Post Academic

Surviving Grad School: The Mentor Backup Plan

Posted in First Person,Surviving Grad School by Caroline Roberts on March 8, 2010
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PhotobucketYour undergrad advisor was probably a well-meaning soul who didn’t want to trick you, but you won’t find out what grad school is really like until you’re in it. This series is for those who are already in grad school (or considering it) and have just encountered a grad school surprise:

The person you dreamed of working with turns into a creep, flakes out, or dies.

Like The Man says, you need to “diversify, diversify, diversify.” Knowing the field you want to study and sticking to it can be a big help because you can develop relationships with multiple professors. When one professor turns out to be a sexist pig and another has a nervous breakdown, just move on down the line. When the line ends, you’re not at the right place for you, so transfer or bail.

You may argue that prestige is important, but Professor Prestige won’t do you a lick of good if she never shows up for office hours and can’t remember your name … even though you’ve had three classes with her and she’s assigned to be your mentor. You need to find the kind of advisor who will go to bat for you.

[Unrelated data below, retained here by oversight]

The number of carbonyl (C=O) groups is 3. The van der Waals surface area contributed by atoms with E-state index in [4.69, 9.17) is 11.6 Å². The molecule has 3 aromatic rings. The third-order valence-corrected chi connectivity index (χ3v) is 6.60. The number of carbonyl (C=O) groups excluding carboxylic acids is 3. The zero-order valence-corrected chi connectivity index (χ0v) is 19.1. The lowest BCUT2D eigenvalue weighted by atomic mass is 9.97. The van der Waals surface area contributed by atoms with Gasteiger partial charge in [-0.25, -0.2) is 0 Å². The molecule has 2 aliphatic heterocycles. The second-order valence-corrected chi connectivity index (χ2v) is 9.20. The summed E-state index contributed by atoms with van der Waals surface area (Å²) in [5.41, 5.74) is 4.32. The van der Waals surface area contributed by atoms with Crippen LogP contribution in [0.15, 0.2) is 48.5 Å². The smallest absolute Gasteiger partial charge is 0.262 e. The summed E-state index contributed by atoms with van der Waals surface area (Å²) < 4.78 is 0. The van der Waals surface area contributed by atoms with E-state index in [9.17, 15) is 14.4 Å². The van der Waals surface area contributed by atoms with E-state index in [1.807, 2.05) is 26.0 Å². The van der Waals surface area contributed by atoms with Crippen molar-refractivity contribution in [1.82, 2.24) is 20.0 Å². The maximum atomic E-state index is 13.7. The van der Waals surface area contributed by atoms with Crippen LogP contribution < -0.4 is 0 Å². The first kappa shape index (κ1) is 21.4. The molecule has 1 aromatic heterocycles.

If you have a dream advocate, you still need to prepare to shift gears in the event of his death. I seriously considered going back to school to finish my PhD, but my advisor died soon after I left. Homer (“It’s my party and I’ll cry if I want to”) Brown was a wonderful, funny, kind, smart man. I met my husband in his Transatlantic Fiction class. Thanks to Homer, I discovered my love of the epistolary novel. If I had decided to return to school, I could have worked with other people, but I had been out of the academia game for so long that it would have been tough to rebuild relationships. In that sense, the academic track has a lot in common with the hamster track: You must find good mentors, you must network, and you must nurture your relationships because you can’t predict what will happen next.

One Response to 'Surviving Grad School: The Mentor Backup Plan'

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  1. Arnold Pan said,

    Don’t forget the advisor who leaves for another school, although that might fit under “flake out.” Actually, I had 3 advisors in the course of grad school who were great in completely different ways, plus a number of unofficial advisors who have also taken me under their wings. That just goes to what you are saying about finding a good group of people to help you.

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